Second, American liberals failed to understand how their lockstep pro-choice position on abortion has for decades alienated half of the American electorate and undercut their fundamental argument about the primacy of life as a moral guide in crafting other areas of public policy. For many pro-life voters, national elections have for years represented a deflating contest between their hearts (morality) and their heads (middle- and lower-class oriented policies; financial regulations; steps to combat global warming, etc.).
Third, both the politics of inevitability and the politics of eternity purport to be irresistible. In this sense, both deny agency, and therefore both have little need of or care for a vibrant public sphere. Because the politics of inevitability is irresistible only in the long run, it better protects the public sphere and the positive freedom that the public sphere requires. But not much better. This failure to regard public freedom (i.e., positive freedom, as opposed to negative and private, First-Amendment freedoms, generally understood as freedom from politics) should be a matter of liberal self-reflection, too.
If liberals take up self-examination along with the conservatives, self-examination could become, to a large extent, a joint conversation, maybe the first sane and extended one between the two factions in generations. The means by which such a conversation would occur could p0int to the rebirth of the public sphere.
[Photo of Timothy Snyder taken in 1996. By Frauemacht – Own work, CC BY-SA 4.0, https://commons.wikimedia.org/w/index.php?curid=47883997 ]
Buried in today’s local section, a Washington Post article reports that “a rare parchment copy of the Declaration of Independence” has been unearthed. John Quincy Adams’s State Department had ordered two hundred copies printed, and this exhumed copy was one of two from Adams’s edition given to former president James Madison. This copy was first hidden and then forgotten – hidden during the Civil War by those who knew its value and forgotten since then by those who didn’t.
Its rediscovery – and past reports of rediscoveries of several other copies – remind me of the discovery of the Mosaic covenant while the Bible’s King Josiah was having God’s temple repaired.1 Today we’re missing the covenant’s public reading and the subsequent repentance, though, that would complete my analogy. Maybe in the future, the rediscovery of a rare copy of the Declaration might cause the kind of self-examination and action that good King Josiah models.
This is not impossible. In his 1854 Peoria address, Lincoln called for a Josiah-like rediscovery of the Declaration:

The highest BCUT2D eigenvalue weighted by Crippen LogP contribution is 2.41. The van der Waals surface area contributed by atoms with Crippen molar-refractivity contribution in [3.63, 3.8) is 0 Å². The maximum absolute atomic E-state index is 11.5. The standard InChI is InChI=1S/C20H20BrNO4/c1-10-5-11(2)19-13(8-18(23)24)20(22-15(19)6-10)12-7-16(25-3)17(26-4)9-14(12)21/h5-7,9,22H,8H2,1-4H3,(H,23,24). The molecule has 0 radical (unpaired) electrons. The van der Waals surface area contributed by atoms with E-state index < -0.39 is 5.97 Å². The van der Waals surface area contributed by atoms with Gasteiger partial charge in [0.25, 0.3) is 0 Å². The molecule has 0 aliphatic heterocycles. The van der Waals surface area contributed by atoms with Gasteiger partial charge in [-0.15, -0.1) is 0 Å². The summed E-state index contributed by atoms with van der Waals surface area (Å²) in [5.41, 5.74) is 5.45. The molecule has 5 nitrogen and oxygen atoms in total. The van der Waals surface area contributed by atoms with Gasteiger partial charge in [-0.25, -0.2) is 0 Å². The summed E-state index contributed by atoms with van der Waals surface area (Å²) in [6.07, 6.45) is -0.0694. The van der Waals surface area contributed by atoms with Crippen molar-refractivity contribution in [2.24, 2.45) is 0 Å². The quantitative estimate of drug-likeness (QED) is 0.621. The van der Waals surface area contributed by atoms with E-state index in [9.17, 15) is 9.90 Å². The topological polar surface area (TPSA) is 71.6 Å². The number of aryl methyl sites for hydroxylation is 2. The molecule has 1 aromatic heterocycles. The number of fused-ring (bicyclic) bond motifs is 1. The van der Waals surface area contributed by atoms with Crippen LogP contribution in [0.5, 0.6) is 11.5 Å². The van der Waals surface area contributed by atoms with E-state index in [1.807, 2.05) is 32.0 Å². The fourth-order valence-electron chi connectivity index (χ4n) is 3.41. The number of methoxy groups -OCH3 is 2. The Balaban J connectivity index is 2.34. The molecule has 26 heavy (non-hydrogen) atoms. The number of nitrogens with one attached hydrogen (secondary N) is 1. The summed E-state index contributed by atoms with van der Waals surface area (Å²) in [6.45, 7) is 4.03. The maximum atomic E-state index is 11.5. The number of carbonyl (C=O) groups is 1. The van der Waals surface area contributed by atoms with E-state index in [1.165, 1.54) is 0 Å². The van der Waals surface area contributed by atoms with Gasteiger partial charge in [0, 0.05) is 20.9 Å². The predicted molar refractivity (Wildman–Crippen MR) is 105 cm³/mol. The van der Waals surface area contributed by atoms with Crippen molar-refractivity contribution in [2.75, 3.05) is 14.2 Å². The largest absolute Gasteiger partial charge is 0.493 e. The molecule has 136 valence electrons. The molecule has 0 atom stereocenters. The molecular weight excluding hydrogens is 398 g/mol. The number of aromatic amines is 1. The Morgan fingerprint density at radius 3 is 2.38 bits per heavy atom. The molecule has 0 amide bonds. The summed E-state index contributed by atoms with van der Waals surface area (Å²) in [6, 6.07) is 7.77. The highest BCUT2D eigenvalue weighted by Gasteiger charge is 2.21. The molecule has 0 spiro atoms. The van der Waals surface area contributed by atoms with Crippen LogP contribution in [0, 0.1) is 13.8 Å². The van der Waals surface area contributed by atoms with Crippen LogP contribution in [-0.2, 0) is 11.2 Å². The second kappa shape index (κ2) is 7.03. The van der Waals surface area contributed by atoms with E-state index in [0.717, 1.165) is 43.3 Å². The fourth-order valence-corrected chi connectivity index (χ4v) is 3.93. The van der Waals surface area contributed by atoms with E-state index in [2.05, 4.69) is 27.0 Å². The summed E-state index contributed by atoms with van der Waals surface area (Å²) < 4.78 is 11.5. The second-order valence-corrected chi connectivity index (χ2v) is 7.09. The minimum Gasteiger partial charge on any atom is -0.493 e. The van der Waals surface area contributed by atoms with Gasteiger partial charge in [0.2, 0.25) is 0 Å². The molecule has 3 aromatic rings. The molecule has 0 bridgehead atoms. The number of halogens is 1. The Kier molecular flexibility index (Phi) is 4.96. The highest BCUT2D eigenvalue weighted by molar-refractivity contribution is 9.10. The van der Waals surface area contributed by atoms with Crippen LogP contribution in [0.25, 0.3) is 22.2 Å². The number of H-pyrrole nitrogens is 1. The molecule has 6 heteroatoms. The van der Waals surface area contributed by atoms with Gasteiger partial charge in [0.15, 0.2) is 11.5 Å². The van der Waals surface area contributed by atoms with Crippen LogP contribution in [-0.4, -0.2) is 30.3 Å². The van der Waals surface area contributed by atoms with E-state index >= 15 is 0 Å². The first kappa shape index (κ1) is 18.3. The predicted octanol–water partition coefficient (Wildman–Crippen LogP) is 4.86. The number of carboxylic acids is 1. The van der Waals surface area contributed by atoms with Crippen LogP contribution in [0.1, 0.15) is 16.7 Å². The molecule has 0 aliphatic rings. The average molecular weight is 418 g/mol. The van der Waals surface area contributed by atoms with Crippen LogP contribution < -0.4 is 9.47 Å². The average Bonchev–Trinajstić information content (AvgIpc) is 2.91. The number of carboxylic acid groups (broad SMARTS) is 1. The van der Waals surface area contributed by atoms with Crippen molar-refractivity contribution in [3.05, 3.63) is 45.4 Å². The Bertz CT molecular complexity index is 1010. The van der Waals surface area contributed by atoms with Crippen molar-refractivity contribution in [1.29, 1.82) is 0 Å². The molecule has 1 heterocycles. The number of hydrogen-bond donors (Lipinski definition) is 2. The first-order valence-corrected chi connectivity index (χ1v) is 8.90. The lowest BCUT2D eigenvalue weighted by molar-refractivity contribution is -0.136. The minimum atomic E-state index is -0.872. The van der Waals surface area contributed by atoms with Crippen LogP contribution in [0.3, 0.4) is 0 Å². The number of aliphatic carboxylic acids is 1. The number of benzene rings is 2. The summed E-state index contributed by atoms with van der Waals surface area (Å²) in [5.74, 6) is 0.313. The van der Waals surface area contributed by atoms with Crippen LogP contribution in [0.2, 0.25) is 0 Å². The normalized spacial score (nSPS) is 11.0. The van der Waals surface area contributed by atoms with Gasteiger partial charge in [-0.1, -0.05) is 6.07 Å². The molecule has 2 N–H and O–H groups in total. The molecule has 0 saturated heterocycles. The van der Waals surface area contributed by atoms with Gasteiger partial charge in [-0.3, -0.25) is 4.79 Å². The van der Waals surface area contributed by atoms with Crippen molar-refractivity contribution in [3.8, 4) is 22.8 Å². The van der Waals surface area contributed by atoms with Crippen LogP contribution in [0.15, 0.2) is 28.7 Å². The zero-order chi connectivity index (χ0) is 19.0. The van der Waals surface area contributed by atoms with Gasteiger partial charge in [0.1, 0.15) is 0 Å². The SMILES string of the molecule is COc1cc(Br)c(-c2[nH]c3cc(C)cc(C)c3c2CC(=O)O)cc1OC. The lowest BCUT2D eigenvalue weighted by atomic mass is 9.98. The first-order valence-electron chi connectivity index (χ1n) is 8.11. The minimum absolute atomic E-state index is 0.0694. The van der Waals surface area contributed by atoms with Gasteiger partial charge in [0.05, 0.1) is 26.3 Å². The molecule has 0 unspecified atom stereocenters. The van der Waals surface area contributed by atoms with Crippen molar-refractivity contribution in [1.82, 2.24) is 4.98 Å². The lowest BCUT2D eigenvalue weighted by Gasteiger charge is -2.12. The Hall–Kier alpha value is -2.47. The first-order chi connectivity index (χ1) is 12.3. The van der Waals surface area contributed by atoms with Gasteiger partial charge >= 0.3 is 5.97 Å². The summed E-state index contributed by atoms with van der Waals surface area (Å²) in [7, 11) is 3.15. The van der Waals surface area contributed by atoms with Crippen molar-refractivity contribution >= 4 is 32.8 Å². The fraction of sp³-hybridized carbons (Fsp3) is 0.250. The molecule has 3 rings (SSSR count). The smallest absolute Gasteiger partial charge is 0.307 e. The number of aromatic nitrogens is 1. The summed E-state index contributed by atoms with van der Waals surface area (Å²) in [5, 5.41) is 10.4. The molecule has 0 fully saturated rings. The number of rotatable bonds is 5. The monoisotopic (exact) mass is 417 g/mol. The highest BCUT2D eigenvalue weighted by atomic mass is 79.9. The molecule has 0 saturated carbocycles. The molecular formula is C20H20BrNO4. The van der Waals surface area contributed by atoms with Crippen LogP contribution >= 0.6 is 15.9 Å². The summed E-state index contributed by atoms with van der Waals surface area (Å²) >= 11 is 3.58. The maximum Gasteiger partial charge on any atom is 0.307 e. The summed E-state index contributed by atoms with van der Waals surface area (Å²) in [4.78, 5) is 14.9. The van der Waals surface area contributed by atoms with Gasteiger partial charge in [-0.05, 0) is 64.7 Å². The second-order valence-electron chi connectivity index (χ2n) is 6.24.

Our republican robe is soiled, and trailed in the dust. Let us repurify it. Let us turn and wash it white, in the spirit, if not the blood, of the Revolution. . . . Let us re-adopt the Declaration of Independence, and with it, the practices, and policy, which harmonize with it. . . . If we do this, we shall not only have saved the Union; but we shall have so saved it, as to make, and to keep it, forever worthy of the saving.
Lincoln’s initial notion of what he called “political religion,” as he had articulated it fourteen years earlier in his Lyceum address, had involved merely a call to obey law and to exercise reason. By 1854, though, Lincoln’s concept had grown to incorporate a biblical understanding of covenant.
American civil religion is based on covenants, such as the Mayflower Compact and the Declaration, and it has its prophets, such as Lincoln, Reinhold Niebuhr, Martin Luther King, and others. These prophets don’t predict things – or, if they do, they’re not functioning in their prophetic capacity, strictly speaking. Instead, prophets unearth covenants, which terrorize the powerful like the stalking corpses exhumed by Jesus’s crucifixion. Civil prophets practice what Walter Brueggemann calls “a historical imagination”:
The practice of imagination is a subversive activity not because it yields concrete acts of defiance (which it may), but because it keeps the present provisional and refuses to absolutize it. The practice of a historical imagination maintains the possibility of a future that is not continuous from the present. 2
Covenants give the phrase “historical imagination” – otherwise, a political oxymoron – its sense. America’s civil religion allows us to understand the past through covenants in order to imagine together a common future.
This relation of past and future confounds most political thinking today. A desired future is not a wholesale rejection of the past, as some progressives envision it, nor is a desired future a replica of a golden past, as some reactionaries envision it. A desired future is especially not the fixed continuation of the present, as authoritarians would have it.
A covenantal future, instead, is promising: it can be the result of actions taken consistent with commitments to one another. After all, a covenant by definition involves two or more people and nourishes their relationships in the future. A covenant acknowledges a society, it creates responsibility, and it offers a realistic future of both promise and contingency among its members. Above all, covenants allow us to participate in the freedom of God since the future is unknowable to all but him. Covenants in which God participates thereby give us the confidence to act as if actions matter.
The best American covenants are both normative with respect to the present and aspirational with respect to the future. The most easily recognized American covenant is the Constitution, which in its primarily normative capacity serves as a legal yardstick. The Declaration, by contrast, is a covenant with a more primal and spiritual normative function. With it we can take a more essential measure of our candidates, our leaders, and their policies, as I did in an exercise involving candidate Trump over a year ago.